When Warren Buffett raised his stake in Tesco in 2012, little did he know that he was breaking one of his own investment rules. He’d initially taken a position in the UK retail giant some years earlier. After a profit warning and news of increasingly fierce competition, Buffett chose to buy more shares as price started to slide. It was an error that eventually forced him to take a £287 million loss on what had turned out to be a classic Value Trap.

With Tesco, Buffett showed that Value Traps can open up in front of even the smartest investors. Yet these disappointments are a particular risk for investors looking for a bargain. The bargain hunter’s favoured territory is the deepest, darkest corner of the market. It’s here that unloved, broken and misunderstood companies languish. In amongst them lie the turnarounds and contrarian plays that can deliver stellar returns if they rehabilitate. But also lurking are the “value traps” - stricken stocks that may either never bounce back or make you bear too much opportunity cost to make it worth the wait.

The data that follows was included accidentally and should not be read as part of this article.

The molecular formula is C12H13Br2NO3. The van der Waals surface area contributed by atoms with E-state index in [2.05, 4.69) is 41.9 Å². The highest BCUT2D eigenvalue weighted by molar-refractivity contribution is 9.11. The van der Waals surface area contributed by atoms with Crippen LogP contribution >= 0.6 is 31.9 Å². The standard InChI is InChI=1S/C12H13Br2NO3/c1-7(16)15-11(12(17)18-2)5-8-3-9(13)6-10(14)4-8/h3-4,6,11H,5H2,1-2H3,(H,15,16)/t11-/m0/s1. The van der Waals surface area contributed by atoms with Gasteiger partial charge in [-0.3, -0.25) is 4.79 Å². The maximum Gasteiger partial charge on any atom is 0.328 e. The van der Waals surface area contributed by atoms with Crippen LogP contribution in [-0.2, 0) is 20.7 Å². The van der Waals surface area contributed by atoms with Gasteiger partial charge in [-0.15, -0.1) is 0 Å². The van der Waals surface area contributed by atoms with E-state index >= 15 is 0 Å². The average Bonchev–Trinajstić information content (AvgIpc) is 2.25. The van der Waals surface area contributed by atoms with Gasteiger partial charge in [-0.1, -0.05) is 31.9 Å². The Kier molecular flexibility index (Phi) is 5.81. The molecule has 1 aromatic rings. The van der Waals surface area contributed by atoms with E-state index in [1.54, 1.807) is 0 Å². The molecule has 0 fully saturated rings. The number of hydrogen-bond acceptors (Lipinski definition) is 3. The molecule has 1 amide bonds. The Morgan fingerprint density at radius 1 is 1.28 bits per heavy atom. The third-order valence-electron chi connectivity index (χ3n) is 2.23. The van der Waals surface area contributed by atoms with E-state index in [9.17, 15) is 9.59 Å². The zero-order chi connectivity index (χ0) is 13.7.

Deep value - the domain of the value trap

‘Deep value’ is an investing approach that was born in the writing of Benjamin Graham. Chastened by the losses of the 1929 stock market crash, Graham hatched a completely new brand of security analysis. He shunned the expensive ‘glamour’ stocks of the day in favour of unpopular shares that sold below their 'intrinsic value'. Importantly, he insisted that these potential dogs were priced so cheaply that there was a healthy ‘margin of safety’ in the price. With a well diversified portfolio, he reasoned that he could absorb a number of inevitable losers but ride out profitably on a wave of winners.

Graham’s value strategies have earned him a great deal of respect. But one of the risks of taking his approach is becoming overexposed to stocks that are risky and perhaps on the brink of bankruptcy.

Seth Klarman is one of the best known modern day investors to have modelled an approach on Ben Graham’s ethos. He’s become a billionaire through his stewardship of Baupost Group and even wrote a book called Margin of Safety: Risk-Averse Value Investing Strategies for the Thoughtful Investor.

In his 2012 letter to investors, Klarman pinpointed the subtle risk of falling into a Value Trap. He wrote that a bargain price is necessary but not…

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